A broken record

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I slowly sank into the chair. Fear and doubt cascaded through my mind as the senior boy towered over me. It was my first interview for journalism, and I was intimidated by the older boy. After we finished our pleasantries, the only noise was the soft click of my pen as I popped the cap on and off over and over.

All I could say was, “I’m so sorry.”

Throughout the interview my nerves took over and my voice quivered. I’d ask him a question and he would avert his eyes to the side and chuckle while half heartedly answering. As the interview went on, anytime he would stumble over a question I would apologize. I felt like everything that I was doing was wrong. I was being rude, and I needed to apologize for my behavior. I was a broken record stuck on “I’m sorry.”

Even at the end of the interview, my nerves caused me to ramble. I apologized for taking a lot time out of his day when in reality it was ten minutes.

I walked back to my classroom silently. My mind went to my questions and mannerisms. Soon, I found myself overthinking everything I said and how I said it. Interrupting my thoughts, somebody bumped into me.

“I’m sorry.” I automatically said.

During that interview, my apologies felt justified, but as I recalled the events, I realized I never did anything wrong. It was as if I used “sorry” as a placeholder when nobody was talking. It was my automatic response to almost everything.

I started to keep track of how many times I saw girls apologize. I’ve seen a guy and a girl reach for a calculator at the same time, and the girl apologizes. A girl walks through a door at the same time as someone else and then apologizes. I’ve even seen women drop things around men, apologize and pick it up even though it didn’t affect him in any way.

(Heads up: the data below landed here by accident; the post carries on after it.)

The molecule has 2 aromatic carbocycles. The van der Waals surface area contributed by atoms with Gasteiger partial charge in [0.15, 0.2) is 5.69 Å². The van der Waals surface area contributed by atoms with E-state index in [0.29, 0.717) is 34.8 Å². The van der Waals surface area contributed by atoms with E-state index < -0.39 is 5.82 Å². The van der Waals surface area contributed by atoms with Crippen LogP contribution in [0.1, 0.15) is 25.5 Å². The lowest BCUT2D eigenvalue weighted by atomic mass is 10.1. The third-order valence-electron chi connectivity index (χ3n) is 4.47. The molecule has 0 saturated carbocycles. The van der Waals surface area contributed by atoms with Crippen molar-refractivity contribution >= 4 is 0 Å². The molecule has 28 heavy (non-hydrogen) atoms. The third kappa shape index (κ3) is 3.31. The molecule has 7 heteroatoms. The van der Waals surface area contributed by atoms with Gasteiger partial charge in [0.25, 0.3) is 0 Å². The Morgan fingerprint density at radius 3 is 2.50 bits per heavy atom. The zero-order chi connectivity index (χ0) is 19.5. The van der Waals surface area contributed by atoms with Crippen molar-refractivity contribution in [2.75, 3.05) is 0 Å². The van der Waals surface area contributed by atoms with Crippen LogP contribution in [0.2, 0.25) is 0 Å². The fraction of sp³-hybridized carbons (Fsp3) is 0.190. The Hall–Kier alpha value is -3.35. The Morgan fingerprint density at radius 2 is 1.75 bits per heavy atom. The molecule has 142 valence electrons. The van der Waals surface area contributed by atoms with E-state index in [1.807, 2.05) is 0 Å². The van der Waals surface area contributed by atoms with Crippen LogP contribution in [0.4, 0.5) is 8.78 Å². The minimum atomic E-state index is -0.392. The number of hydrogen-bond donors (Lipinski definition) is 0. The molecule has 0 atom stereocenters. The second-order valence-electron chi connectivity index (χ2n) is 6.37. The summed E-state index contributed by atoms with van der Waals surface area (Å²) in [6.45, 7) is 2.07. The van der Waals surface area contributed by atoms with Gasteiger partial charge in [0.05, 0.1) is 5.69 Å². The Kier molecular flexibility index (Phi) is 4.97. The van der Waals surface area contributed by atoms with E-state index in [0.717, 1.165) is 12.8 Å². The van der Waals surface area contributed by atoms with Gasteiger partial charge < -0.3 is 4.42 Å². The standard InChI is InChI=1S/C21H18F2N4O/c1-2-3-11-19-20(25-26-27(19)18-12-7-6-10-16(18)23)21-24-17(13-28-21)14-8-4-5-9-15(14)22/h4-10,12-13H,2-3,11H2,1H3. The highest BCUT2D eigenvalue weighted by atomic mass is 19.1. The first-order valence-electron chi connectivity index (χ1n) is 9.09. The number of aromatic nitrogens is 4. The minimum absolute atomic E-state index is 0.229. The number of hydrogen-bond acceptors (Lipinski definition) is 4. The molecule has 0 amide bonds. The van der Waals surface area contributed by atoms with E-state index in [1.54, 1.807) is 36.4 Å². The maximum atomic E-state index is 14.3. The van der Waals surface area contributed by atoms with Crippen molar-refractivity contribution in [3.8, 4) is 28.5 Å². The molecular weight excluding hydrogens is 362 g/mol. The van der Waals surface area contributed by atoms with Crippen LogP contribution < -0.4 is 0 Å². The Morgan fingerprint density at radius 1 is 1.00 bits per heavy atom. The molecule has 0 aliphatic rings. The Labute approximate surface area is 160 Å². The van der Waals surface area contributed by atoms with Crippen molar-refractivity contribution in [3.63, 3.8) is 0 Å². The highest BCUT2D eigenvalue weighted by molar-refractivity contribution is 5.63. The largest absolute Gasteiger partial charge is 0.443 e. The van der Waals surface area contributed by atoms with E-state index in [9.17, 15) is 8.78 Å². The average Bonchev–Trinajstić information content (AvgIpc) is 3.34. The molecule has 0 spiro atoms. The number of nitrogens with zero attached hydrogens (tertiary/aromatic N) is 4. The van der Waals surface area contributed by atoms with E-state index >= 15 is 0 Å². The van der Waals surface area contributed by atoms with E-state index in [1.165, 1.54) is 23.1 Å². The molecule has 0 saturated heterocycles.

The one that annoys me most was a girl who passed in front of a group of boys and quickly apologized simply for walking by plenty of male students have unapologetically walked in front of me, but I’ve never heard one apologize.

Growing up, men are taught to be dominant and to not apologize excessively, to be the best and the strongest. In movies, history and everyday life it is shown that the perfect male is clever, athletic, strong and the best of the best.

Women, on the other hand, are taught to be confident, but not conceited. Smart, but not too intelligent. Ambitious, but not too successful. Assertive, but not dominant. We are taught to be people pleasers. We are suffocated by these standards that tell us we can never reach our full potential. Teaching women these conflicting ideas gives them a handicap in life, because it teaches women to be hyper aware of how they affect others.

Women need to reassess what they apologize for. Everybody should only say they’re sorry if they actually feel like they did something to warrant it. It’s time for women to stop making themselves feel smaller for the false benefit of others. Not to say that we should disregard others, however, there is a fine line between being empathetic towards people and completely overlooking yourself. Before women can better those around them, they have to work on themselves.

Like men, women should be taught to work hard without worrying. They should be successful without intimidating others. Women should be allowed to be confident, smart, ambitious and assertive without any conditions. Women should start breaking the societal rules and boundaries telling them what they can and can’t do.

Men can also help end this. We need to help each other out, so let us know that we can be bold and don’t have to feel sorry for everything. If a girl starts to apologize to you for merely walking or dropping something, tell her she has nothing to be sorry for. Tell the women in your life that they don’t have to constantly apologize for things they shouldn’t have to.

When women and men finally come together and both sexes thrive, we as a whole will drastically improve. When both men and women feel successful, there will be twice as many great things happening for society.

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